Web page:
Air Operators Write To MPs Over KQ And KAA Merger

by Business Watch Team

A Bill that seeks to bring “through the back door” the previously proposed and rejected a merger between troubled Kenya Airways and the Kenya Airports Authority, is before Parliament.

This National Aviation Management Bill, 2020, which started off as the Kenya Aviation Management Bill, 2020 also seeks to establish an all-powerful National Aviation Council to be chaired by the President.

In an open letter to Parliament, Mr. Fredrick Opot who is also the Vice-Chairman of the Kenya Association of Air Operators said that the government was being disingenuous by bringing through the back door proposals that industry players had resoundingly rejected and termed as anti-competition in 2019.

”The forerunner to this proposed Bill was the unexpected announcement in 2019 by Kenya Airways Board proposing to merge its struggling operations with those of the Jomo Kenyatta International Airport as a panacea to its financial loses,” said Mr. Opot adding that “What is more troubling is that we as industry players have not been given an opportunity to make our views known and have a meaningful debate with the proposers of the Bill.”

He said that merging of operations of Kenya Airports Authority with one Operator – Kenya Airways – raises serious concerns in the management and operations of airports in the country; as well as a serious conflict of interest issues as regards KAA which is supposed to be independent to provide equal services and opportunity to other operators using the national facilities.

Other proposals in the Bill include the establishment of a National Aviation Council which will be made up of top civil servants, the Kenya Airforce Commander, and chaired by the President.

“The establishment of a major entity such as a National Aviation Council would by itself require a separate Bill which will state clearly the functions of the Council in relation to the existing body governing the management of the Kenyan airspace – the Kenya Civil Aviation Authority”, said Mr. Opot.

“I foresee a major conflict arising during the regular International Civil Aviation Organisation (ICAO) country audits which seeks to ensure that the management of the Kenyan airspace is not in conflict with the international system”, he added.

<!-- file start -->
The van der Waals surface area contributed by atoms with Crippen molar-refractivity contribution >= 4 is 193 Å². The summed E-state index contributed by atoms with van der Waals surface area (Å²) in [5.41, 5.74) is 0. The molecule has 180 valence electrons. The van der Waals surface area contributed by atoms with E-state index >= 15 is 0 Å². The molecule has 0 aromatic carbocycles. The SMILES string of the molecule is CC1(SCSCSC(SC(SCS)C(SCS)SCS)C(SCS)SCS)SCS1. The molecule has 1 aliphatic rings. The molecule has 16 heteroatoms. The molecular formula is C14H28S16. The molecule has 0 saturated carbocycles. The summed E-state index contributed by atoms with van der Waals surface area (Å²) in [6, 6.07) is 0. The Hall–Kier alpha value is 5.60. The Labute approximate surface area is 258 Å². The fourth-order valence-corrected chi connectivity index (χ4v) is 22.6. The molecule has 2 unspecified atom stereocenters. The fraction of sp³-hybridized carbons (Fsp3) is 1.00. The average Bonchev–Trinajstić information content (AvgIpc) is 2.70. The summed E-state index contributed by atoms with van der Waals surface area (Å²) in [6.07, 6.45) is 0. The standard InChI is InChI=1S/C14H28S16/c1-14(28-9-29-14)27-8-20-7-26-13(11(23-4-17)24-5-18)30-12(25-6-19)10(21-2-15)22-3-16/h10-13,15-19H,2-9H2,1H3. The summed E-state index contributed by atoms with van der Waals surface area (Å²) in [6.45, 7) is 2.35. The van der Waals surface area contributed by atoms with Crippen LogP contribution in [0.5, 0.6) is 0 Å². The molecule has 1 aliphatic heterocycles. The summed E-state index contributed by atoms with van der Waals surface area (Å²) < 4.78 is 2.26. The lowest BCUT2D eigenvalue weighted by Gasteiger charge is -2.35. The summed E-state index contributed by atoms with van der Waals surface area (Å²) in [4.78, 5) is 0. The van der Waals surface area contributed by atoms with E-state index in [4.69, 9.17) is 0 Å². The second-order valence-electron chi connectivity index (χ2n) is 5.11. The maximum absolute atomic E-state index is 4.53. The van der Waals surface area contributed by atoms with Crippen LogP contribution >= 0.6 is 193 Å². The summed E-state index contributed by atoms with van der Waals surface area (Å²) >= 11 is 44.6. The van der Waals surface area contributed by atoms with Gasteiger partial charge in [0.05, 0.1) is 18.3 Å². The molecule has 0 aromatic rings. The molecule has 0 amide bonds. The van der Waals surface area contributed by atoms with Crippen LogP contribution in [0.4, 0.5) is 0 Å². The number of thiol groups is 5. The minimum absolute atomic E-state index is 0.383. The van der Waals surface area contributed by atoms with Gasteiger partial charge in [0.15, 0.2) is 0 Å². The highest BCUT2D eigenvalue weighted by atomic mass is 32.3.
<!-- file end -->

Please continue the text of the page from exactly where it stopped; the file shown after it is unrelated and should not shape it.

He further says that the country should discard the post-independence notion of a “National Carrier” which is an outdated concept worldwide. Airlines should be adequately capitalized and managed efficiently. The country should focus on making Nairobi and Jomo Kenyatta International Airport as a preferred regional hub for passenger and freight operations.

“This notion that a national carrier will build a hub is hubris”, he quipped adding that “A hub is built by providing modern, efficient and affordable facilities that lure local and international operators to use it. The fact Kenya Airways is ailing does not mean that our national aviation industry is broken, so why try to fix it with a rushed hotchpotch of legislation?”

Mr. Opot said that the aviation industry in Kenya is comprised of many operators who are competitors within a global setup. The Kenya Association of Air Operators representing many operators including Kenya Airways has over the years made petitions to the Government to review the tax regime so as to provide the needed relief to the industry players in order to give them an edge in their fierce regional and international competition. In the past when tax breaks were granted by the government, the industry managed to get access to newer, modern aircraft, a fact that has played a major role in enhancing the safety standards in Kenya and the competitiveness of local players. Let these petitions sent to the Government be considered to support the industry, not just Kenya Airways.

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